Swinburne JavaScript Coding Standards

From SwinBrain

Contents

Introduction

If you are writing code to be read or used by others - as you do during assignment work - you should always try to create work that is well organised, formatted and commented in such a way that it communicates effectively. When your work is assessed, you want the reader to appreciate your good work!

Unlike the faculty Swinburne HTML Coding Standards, or the faculty Swinburne Java Coding Standard, we do not as yet have strict commenting or formating standards for JavaScript. This is also in part because people using JavaScript often have a variety of programming backgrounds, and may favour other established language conventions and apply them to JavaScript.

Guidelines

The following are guides you should use in your work.

General Organisation

When using JavaScript with HTML files, use:

  • a single common JavaScript file for common functions and global data (eg. script.js or common.js)
  • specific JavaScript files for a modules of work (eg menu.js or search.js)
  • a specific JavaScript file for functions that are only required once for a single HTML file. (eg. tictactoe.js)

Depending on the project (or assignment), you may be asked to place all your functions and other global variables into a single file, as this can make debugging (and marking) central.

However, for larger real-world projects it makes more sense to divide your code into separate files of "common" functions and data, and separate files for module or page specific code. Remember that JavaScript code can be cached just like HTML, CSS and image files, so try to take advantage of that as much as you can, place common code in common external files, specific code in specific files, and improve the speed of the user experience.

Use .js File Extension

This is not a requirement of web browser or HTML, but is a sensible convention and ensure that your code files will recognised as such by many common text editors (with features like code-syntax-highlighting that uses file name extension detection).

Function Names and Function Order

Use a sensible function name stragtegy and stick to it throughout your work. Some conventions use a CapitalLetterForEachMainWord() or the Under_Score_Separation(). Whatever you select, be consistent!

If you have a large number of functions, sort them by alphabetical order, or - at a minimum - group them into sensible (related) modules and clearly comment each group. Good for you, and good for others.

Avoid Inline JavaScript Code in HTML

Two very strong recommendations:

  • Do NOT place functions or other unnecessary JavaScript in the HTML document.
  • Avoid the use of HTML attributes for event handler code. Use event registering methods instead.

Although it is possible and legal to place your JavaScript code in script elements anywhere within an HTML head or body element, this is counter to the idea of separating web development working into clean layers.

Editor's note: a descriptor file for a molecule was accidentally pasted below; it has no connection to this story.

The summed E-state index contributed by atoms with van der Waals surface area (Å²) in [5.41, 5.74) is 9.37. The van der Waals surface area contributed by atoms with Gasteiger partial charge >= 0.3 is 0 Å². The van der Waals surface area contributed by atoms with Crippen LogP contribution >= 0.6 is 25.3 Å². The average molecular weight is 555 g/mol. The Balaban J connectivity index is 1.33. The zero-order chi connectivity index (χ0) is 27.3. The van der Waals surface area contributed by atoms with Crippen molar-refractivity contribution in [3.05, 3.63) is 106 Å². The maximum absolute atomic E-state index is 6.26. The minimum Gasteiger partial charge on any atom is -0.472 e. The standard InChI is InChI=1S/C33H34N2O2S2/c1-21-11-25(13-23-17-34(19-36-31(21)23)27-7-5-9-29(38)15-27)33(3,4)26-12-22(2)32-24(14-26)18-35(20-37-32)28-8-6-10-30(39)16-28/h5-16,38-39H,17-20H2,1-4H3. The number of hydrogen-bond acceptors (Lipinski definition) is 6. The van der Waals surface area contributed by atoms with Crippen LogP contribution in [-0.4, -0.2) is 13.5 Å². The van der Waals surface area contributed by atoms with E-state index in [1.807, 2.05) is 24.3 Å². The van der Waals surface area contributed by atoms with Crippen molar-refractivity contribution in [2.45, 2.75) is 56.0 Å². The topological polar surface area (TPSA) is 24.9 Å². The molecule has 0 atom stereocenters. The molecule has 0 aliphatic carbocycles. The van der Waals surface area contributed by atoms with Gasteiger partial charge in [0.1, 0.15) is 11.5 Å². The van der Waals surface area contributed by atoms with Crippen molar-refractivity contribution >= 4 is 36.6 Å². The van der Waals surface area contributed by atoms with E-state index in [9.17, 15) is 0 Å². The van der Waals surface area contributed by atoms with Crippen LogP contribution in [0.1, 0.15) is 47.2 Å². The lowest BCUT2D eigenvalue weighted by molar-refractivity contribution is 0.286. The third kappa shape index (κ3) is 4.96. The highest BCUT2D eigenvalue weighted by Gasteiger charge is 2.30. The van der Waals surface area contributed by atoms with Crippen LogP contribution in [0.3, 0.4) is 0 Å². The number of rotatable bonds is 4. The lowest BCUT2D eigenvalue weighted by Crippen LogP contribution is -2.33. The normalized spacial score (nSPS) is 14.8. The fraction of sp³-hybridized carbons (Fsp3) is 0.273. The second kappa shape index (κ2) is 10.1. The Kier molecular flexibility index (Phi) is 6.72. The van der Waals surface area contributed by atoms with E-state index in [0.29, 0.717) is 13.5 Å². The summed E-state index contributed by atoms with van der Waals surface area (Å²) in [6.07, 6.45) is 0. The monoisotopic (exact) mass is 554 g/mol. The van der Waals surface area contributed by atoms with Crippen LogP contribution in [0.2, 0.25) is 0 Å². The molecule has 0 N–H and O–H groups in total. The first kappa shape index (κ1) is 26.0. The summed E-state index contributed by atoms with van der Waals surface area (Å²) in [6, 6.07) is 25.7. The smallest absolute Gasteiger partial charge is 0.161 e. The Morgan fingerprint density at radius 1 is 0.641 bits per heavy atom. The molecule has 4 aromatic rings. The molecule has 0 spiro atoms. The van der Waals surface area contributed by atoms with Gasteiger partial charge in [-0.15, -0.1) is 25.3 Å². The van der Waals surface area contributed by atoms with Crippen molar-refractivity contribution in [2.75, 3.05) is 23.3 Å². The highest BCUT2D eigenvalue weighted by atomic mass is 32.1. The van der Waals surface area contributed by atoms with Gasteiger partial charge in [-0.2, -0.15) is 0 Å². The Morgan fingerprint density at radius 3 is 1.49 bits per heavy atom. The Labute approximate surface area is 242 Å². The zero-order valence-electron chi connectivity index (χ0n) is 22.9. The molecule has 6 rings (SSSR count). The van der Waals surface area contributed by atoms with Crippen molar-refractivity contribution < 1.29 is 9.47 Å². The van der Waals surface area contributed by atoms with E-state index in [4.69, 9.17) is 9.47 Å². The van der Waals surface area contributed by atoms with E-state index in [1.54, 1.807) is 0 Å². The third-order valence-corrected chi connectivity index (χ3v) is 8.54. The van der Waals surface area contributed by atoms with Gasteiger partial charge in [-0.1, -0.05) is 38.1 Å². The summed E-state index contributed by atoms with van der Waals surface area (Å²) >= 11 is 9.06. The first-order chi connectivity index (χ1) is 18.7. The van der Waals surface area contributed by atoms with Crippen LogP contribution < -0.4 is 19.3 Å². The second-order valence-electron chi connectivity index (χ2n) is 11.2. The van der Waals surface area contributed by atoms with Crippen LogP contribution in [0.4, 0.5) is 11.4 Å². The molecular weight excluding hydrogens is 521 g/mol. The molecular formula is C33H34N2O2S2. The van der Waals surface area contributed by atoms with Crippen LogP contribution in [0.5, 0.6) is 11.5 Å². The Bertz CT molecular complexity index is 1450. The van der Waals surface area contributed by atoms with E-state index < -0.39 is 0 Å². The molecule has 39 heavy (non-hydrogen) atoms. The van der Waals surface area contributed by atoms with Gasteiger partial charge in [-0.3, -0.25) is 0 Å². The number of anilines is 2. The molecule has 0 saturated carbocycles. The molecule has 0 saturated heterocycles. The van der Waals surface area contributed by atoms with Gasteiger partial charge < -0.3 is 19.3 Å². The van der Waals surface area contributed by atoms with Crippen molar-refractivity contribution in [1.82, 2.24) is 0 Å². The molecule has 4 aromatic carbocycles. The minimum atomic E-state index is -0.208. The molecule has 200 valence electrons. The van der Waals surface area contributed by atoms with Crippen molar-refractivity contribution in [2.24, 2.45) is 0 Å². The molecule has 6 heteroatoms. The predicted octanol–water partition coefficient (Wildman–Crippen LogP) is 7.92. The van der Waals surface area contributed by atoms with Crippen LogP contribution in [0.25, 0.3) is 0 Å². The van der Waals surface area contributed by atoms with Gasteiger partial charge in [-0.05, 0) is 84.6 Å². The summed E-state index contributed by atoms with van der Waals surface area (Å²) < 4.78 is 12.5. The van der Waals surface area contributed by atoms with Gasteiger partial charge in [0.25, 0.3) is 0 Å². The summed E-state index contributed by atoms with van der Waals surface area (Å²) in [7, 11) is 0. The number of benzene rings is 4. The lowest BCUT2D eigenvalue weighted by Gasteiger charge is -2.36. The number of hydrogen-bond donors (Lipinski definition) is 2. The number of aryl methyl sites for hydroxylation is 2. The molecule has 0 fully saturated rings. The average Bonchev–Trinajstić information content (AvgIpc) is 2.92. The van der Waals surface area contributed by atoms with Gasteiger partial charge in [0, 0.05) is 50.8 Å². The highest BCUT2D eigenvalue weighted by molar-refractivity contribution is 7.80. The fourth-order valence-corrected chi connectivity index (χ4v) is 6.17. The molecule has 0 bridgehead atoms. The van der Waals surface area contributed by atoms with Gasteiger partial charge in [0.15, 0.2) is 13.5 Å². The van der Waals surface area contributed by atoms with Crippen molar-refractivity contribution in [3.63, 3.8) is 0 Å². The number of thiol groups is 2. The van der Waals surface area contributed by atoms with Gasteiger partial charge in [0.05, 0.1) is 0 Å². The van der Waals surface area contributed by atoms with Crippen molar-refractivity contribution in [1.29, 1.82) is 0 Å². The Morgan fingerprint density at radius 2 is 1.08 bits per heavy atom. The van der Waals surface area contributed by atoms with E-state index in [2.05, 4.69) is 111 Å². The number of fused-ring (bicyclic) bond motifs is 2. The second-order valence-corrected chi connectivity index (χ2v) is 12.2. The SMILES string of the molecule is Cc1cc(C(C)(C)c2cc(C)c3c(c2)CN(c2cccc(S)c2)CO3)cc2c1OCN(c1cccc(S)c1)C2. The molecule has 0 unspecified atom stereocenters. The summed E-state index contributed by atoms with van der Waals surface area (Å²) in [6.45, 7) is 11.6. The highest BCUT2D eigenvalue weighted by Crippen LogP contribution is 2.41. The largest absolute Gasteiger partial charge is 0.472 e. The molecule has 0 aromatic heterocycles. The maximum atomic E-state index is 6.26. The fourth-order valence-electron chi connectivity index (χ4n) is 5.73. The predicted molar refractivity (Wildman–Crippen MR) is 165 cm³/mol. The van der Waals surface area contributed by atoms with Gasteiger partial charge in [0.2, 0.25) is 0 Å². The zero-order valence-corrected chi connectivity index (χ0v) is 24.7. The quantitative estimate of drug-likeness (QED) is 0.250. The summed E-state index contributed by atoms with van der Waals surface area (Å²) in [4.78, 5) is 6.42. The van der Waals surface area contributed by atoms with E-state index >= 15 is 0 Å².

• HTML for content,
  • CSS for presentation, and
  • JavaScript for added client-side interactivity.

Through the use of event registering, it is possible to bind functions to events of HTML elements without using "onmouseover" attribute values directly in your HTML.

File Header Comments

Include a header comment block that states. Your exact format can vary but using an established standard like JavaDoc is highly recommened.

/**
 * Author: (Your name and student ID)
 * Purpose: Form validation support routines (or whatever you need)
 * Created: ??
 * Last updated: ??
 * Credits: (Any guidance/help/code? Credit it here.)
 */

Function Comments

Before each function, add a method comment block to tell us what it does. Again, the use of a known standard is like JavaDoc is encouraged, but not required.

/**
 * Perform "world domination". Requires a large amount of money
 * as a parameter. Assumes a small world. Returns a lunchbox.
 */
function DominateWorld(money)
{
  // Spend money on lunchbox etc ...
}

Inline Comments

Include single line comments in functions to explain what's happening.

  • Too Few is Bad: If its more than a basic language feature, make a note. Also, assignment work will be read. You need to demonstrate what you know. Uncommented code does not help you convince a maker that you know what you are doing.
  • Too Many is Bad: Assume that your reader does have a similar level of knowledge to yourself. There really is no point commenting what the word "function" means, or an "if" statement or the "return" statement! If you have more comments than code, somethings probably not right! (See "Aren't Comments Bad for Performance").
Tip: Don't go crazy with inline comments. Think about what you would need to read to understand your code, and comment at that level.

Other Considerations

Aren't Comments Bad for Performance?

Yes, but that's not the point for assignment work.

Some argue that in the real world JavaScript should be stripped down to the bear minimum to reduce the download cost for client -- every character counts! However, for assignment work your primary goal is to demonstrate your work and your understanding, not to minimize file size.

It is relatively easy for a production site to "strip" comments out (and other unnecessary white space) from all code (HTML, CSS and JavaScript) at a later stage, but still keep a set of fully commented "development" files.

Unobtrusive JavaScript

Always try to follow the principle of unobtrusive JavaScript. Do not make an interface depend on JavaScript to work, so that if JavaScript is disabled, your work will still function. That said, JavaScript is a great way to enhance a user interface and speed-up interaction.